It started with medical marijuana.
Now, as consumers have embraced medical marijuana as a legal way to treat chronic pain, the taboo is lifting on other substances that proponents say have medical uses, such as CBD and kratom. As more consumers and doctors accept those substances, they increase demand, raise awareness and influence legislation.
It has helped lighten attitudes about the recreational use of marijuana as well, as more consumers call for an end to its prohibition. Here's what to look for this year.
When Gov. Andrew M. Cuomo took office in 2011, he opposed a medical marijuana program proposed for people with certain health ailments. Later, he embraced it.
In 2014, Cuomo signed legislation allowing medicinal marijuana use, and gave contracts to five marijuana growers, allowing them to operate four cannabis dispensaries each.
Now some of the foremost research in the world takes place at the Dent Cannabis Clinic, and there are doctors in almost every county of Western New York who are registered to prescribe marijuana for an approved list of medical conditions that include cancer, multiple sclerosis and post-traumatic stress disorder. More than 100,000 patients are legally prescribed marijuana in New York State, according to Marijuana Policy Project, which advocates for cannabis legalization.
The discussion and debate about medical marijuana has spotlighted and perhaps strengthened support for recreational marijuana. Two-thirds of Americans support legalizing marijuana for recreational use, and only 8% favor keeping it illegal for both medicinal and recreational use, according to a survey by Pew Research Center. Opposition to legal marijuana has declined steadily since 201o, when more than half the country said they felt marijuana should stay illegal, according to Pew.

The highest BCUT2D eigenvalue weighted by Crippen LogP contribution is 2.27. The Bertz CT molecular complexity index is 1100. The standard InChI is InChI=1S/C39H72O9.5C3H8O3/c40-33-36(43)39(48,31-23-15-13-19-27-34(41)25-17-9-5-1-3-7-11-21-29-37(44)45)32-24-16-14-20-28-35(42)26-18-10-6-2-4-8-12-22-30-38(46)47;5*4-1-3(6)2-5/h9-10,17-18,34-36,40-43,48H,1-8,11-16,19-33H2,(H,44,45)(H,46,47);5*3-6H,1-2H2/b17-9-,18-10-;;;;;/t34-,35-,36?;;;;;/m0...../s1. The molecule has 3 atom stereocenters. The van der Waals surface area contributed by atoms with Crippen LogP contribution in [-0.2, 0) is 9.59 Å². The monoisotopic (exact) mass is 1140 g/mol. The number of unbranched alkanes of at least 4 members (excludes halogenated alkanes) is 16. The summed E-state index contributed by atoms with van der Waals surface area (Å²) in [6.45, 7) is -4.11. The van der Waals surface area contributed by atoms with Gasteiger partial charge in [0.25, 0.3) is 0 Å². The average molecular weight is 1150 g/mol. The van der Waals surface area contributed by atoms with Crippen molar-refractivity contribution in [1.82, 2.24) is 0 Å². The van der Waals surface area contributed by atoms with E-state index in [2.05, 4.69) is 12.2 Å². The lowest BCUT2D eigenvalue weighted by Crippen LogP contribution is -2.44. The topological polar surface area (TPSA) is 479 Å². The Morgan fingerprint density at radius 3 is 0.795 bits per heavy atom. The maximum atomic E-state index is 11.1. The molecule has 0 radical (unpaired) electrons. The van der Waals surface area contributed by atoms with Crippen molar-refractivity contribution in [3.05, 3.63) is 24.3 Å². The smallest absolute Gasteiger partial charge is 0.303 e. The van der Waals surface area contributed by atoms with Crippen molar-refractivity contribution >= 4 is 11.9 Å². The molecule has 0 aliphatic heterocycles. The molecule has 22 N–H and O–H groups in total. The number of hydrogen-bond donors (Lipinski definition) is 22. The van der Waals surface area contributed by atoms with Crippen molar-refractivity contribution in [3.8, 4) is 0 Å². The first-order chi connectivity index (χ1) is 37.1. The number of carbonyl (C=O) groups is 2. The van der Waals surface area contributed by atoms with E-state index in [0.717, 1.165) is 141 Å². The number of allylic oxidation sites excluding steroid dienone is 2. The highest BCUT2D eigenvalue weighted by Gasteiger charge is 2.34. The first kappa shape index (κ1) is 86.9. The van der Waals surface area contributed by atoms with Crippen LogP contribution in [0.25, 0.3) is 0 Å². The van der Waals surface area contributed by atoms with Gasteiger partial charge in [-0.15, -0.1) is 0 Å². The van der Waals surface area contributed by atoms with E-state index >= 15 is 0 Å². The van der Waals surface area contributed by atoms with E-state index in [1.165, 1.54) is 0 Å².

As recently as 2017, the governor shunned recreational marijuana legalization efforts, saying it was a “gateway drug." But after a state panel came out in favor of legalization, he changed his tune.
In 2018, the governor pushed for a study on the legal, economic and cultural effects of recreational cannabis, which was eventually completed by the Department of Health. The study found legalized marijuana would benefit the economy, public safety and public health, and recommended its legalization.
In July, the governor signed a bill decriminalizing marijuana possession. Last year, he tried to legalize marijuana for recreational use in New York. It failed in the Senate, but the governor recently announced in his State of the State address that he would try again this year to bring it into play as a highly regulated and taxed industry. The industry is projected to bring in an estimated $300 million in tax revenues.
Products made with the cannabis extract cannabidiol can be found in everything from shampoo and clothing to dog treats and mattresses. It is sold in stores as mainstream as CVS Pharmacy.
The extract doesn’t make a user feel high but reportedly eases inflammation, headaches, nausea and seizures, among other things. There isn't much scientific research to back up those claims, and some experts are skeptical, but CBD has been widely embraced by consumers as a natural remedy. Users say it eases conditions from anxiety to cancer, and they share glowing anecdotes.